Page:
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Home Alone, Macaulay Culkin, 1990 (screen Grab)cr: 20th Century Studios

The Writer’s Room: Movies We’re Grateful For

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Thanksgiving has come and gone, but there are movies we can be grateful for all year long. Members of The Frida Cinema’s writing team have created a list of memorable films we are thankful for. Movies often bring people together, something that speaks to the power of cinema as an art form. Without further ado, let us delve into our favorites!

Marleen Apodaca, Writing Team Member

Home Alone (1990):

Home Alone is definitely one of my holiday favorites, and it is a Christmas classic. I remember watching this movie in the ’90s with my older brother as we ate Oreo cookies with milk in front of our TV. The sequel is just as amazing, but for sake of conversation, I will pick the first Home Alone movie. Macaulay Culkin (Kevin McCallister) really delivered during his time as a child actor, and I always thought it would be fun to be home alone with no adult supervision as a kid. I believe Home Alone 2: Lost in New York really took it a step further when Culkin’s character stayed in a ritzy New York City hotel. That was literally my dream!

The bandits who after Kevin – known as Harry (Joe Pesci) and Marv (Daniel Stern) – are hilarious. Their acting was always so animated and funny. Kevin always has tricks up his sleeves with explosives and traps. Home Alone never fell short of laughs for the entire family. My niece and nephew absolutely love Home Alone. I have watched this movie likely over a hundred times during my lifetime thanks to them because they love watching Kevin’s funny facial expressions as he causes mischief.


Bobby Thornson, Writing Team Member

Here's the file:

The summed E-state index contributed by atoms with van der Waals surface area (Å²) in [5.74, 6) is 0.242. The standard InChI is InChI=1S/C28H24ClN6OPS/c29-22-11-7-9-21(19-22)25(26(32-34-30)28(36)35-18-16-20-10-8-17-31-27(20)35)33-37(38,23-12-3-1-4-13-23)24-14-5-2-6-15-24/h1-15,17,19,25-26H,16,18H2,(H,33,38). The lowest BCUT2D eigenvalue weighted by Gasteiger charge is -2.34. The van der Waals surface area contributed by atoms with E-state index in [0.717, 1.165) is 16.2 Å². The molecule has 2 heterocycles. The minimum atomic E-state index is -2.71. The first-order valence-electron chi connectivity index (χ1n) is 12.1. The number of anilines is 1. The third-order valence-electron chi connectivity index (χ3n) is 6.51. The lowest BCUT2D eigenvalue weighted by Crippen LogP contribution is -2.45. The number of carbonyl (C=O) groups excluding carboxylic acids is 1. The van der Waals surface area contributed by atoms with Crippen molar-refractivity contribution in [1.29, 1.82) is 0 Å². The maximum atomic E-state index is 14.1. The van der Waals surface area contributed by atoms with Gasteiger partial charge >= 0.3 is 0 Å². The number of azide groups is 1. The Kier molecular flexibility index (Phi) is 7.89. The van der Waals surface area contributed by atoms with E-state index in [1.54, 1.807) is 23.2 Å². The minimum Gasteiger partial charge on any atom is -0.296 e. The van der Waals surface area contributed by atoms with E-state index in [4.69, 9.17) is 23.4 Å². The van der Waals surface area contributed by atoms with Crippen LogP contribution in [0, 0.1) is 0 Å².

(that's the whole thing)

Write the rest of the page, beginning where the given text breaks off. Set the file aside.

The Last Black Man in San Francisco (2019):

Joe Talbot’s debut feature is one I will always be thankful for and one that I continue to show to others. As a Bay Area native with a father born and raised in San Francisco, The City was an important place to us, and it was difficult to watch the expedited gentrification caused by city politics and the influx of startup companies and tech bros.

Throughout cinema’s history, few films take place in specific cities of the Bay Area, even including San Francisco, whose Golden Gate Bridge and cityscape have been used as a vastly unexplored backdrop. Movies such as Vertigo, Zodiac, and Dirty Harry have also stereotyped it heavily as an extreme split between areas that are dirty and crime-filled and ones that are ultra-elitist (although the disparities of wealth are alarmingly true). Talbot’s film is a loving and warm embrace of SF as it is, mostly of the people within it, that dispels contemporary toxic masculinity to favor brotherhood and tender, self-supportive communities that push back against the long history and continued reality of the pushing of SF natives, especially the African American population, out of the city.


Isha Bhatt, Writing Team Member

Nope (2022):